Sometimes one loses sight of etymology, which is a shame. Tracing borrowed words back to their origin is a good way of gaining an insight into the mentality of both the lender and the borrower.
‘Petty’ is one such borrowing. It comes from the French petit which in its native habitat simply means a non-judgemental ‘small’.
That’s what it initially meant in English too, when it came into the language in the fourteenth century. Throwbacks to that obsolete usage still survive in words like ‘petty cash’ or ‘petty officer’.
It took the English two centuries to attach a derogatory meaning to ‘petty’, and in its current sense of ‘small-minded’ it no longer sounds like a naturalised French word. That’s why the linguist in me is grateful to the French customs officials for issuing a useful reminder of the word’s Gallic provenance.
I come in contact with those people several times a year, when taking the Channel Tunnel either at Folkestone or, on the way back, at Calais. This I’ve been doing for a quarter-century, which is long enough to develop certain expectations.
For example, it has usually taken no more than five minutes (a bit longer at peak times) to clear passport control on either side of the English Channel, which the French vindictively call La Manche.
Once every 20 crossings or so I’m asked to pop the boot open for the douaniers to make sure no illegal aliens full of heroin and armed to the teeth are hiding there. That adds another five minutes to the procedure, which barely qualifies as even a minor irritant.
Yet arriving at the Folkestone terminal the other day, we found a serpentine queue of cars at least half a mile long, and a helpful sign informing the drivers that clearing passport control would take at least 30 minutes.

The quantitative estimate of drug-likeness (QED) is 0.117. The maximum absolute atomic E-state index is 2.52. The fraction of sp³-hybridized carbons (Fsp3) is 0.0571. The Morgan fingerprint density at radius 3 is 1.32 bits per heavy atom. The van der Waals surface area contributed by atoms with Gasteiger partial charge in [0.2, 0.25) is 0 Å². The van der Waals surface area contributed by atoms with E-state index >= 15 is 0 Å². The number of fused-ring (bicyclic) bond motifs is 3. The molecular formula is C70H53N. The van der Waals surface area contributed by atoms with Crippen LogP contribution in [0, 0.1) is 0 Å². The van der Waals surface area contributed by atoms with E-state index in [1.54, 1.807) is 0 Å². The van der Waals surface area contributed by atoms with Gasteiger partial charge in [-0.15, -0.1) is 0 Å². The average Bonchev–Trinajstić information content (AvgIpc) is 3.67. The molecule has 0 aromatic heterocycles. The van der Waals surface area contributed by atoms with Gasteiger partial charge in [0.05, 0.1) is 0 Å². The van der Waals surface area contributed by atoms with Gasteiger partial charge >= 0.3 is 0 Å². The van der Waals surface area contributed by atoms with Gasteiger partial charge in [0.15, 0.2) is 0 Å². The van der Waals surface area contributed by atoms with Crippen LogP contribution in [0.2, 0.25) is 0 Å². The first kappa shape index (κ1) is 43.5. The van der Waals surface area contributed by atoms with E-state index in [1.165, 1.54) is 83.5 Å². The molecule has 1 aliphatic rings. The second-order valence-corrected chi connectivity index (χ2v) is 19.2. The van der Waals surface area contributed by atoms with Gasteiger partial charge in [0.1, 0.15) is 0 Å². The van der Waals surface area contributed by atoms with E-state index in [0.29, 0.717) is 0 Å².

As it turned out, that was an optimistic assessment. In the end it took us an hour and a quarter, which meant we missed our crossing and several after that.
“What’s going on?” I asked the ruddy lass in the English booth one passes on the way to the French one.
“Well, there are no problems on the English side,” she said. The stress on the adjective was so pronounced that my next question was redundant. But I asked it anyway: “You reckon it’s revenge?” She nodded ruefully.
That takes us back to the etymology of petty. It’s as if the French are reclaiming the word, but this time in its derogatory English meaning. How much pettier can you get?
Those douaniers manning passport-control booths aren’t acting on their own initiative. Their superiors must have issued stern instructions that life must be made hard for les sales Anglo-Saxons who dared to defy the EU.
And I don’t mean their immediate superiors either. This pettiness reflects policy passed down from the ministerial level at least, if not from Manny Macron himself.
That is a hostile act, one of many to follow, as I hope you don’t doubt. And the only way to preempt such acts is to counter with some of our own.
My imagination isn’t vindictive enough to think what they might be, but possibilities abound. Our customs officers could, for example, search every French car and its passengers thoroughly enough for them to miss that day’s crossings altogether, which would exert upward pressure on the petty ministers.
Or else… well, I’d rather not think along those lines: I’m not French. Nor would I like to draw far-reaching generalisations about the French character – I have many French friends, and none of them is petty.
But some near-reaching generalisations are irresistible. When finally reaching the French passport control at Folkestone, I already opened my mouth to offer some, but Penelope wisely made me shut it.
If she hadn’t, we’d still be there.